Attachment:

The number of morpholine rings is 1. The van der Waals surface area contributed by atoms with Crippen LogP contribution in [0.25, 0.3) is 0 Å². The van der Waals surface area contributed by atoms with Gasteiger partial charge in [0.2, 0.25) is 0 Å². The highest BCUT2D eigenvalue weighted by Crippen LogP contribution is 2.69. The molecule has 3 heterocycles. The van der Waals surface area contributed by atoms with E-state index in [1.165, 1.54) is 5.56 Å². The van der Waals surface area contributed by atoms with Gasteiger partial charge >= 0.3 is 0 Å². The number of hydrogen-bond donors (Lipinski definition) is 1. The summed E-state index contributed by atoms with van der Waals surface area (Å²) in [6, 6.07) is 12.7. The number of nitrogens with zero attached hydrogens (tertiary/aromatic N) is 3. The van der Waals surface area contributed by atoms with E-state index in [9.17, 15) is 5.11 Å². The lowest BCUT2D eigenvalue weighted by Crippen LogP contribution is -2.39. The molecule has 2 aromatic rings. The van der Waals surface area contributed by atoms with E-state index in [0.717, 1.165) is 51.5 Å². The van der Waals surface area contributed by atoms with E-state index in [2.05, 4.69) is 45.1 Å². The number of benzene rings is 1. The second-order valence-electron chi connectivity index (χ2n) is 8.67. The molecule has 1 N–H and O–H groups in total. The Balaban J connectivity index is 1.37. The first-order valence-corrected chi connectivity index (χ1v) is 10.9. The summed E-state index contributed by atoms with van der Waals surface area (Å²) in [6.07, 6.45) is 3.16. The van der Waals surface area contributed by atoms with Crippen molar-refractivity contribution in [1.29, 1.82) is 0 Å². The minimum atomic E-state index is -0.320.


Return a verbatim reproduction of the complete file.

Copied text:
The number of morpholine rings is 1. The van der Waals surface area contributed by atoms with Crippen LogP contribution in [0.25, 0.3) is 0 Å². The van der Waals surface area contributed by atoms with Gasteiger partial charge in [0.2, 0.25) is 0 Å². The highest BCUT2D eigenvalue weighted by Crippen LogP contribution is 2.69. The molecule has 3 heterocycles. The van der Waals surface area contributed by atoms with E-state index in [1.165, 1.54) is 5.56 Å². The van der Waals surface area contributed by atoms with Gasteiger partial charge >= 0.3 is 0 Å². The number of hydrogen-bond donors (Lipinski definition) is 1. The summed E-state index contributed by atoms with van der Waals surface area (Å²) in [6, 6.07) is 12.7. The number of nitrogens with zero attached hydrogens (tertiary/aromatic N) is 3. The van der Waals surface area contributed by atoms with E-state index in [9.17, 15) is 5.11 Å². The lowest BCUT2D eigenvalue weighted by Crippen LogP contribution is -2.39. The molecule has 2 aromatic rings. The van der Waals surface area contributed by atoms with E-state index in [0.717, 1.165) is 51.5 Å². The van der Waals surface area contributed by atoms with E-state index in [2.05, 4.69) is 45.1 Å². The number of benzene rings is 1. The second-order valence-electron chi connectivity index (χ2n) is 8.67. The molecule has 1 N–H and O–H groups in total. The Balaban J connectivity index is 1.37. The first-order valence-corrected chi connectivity index (χ1v) is 10.9. The summed E-state index contributed by atoms with van der Waals surface area (Å²) in [6.07, 6.45) is 3.16. The van der Waals surface area contributed by atoms with Crippen molar-refractivity contribution in [1.29, 1.82) is 0 Å². The minimum atomic E-state index is -0.320.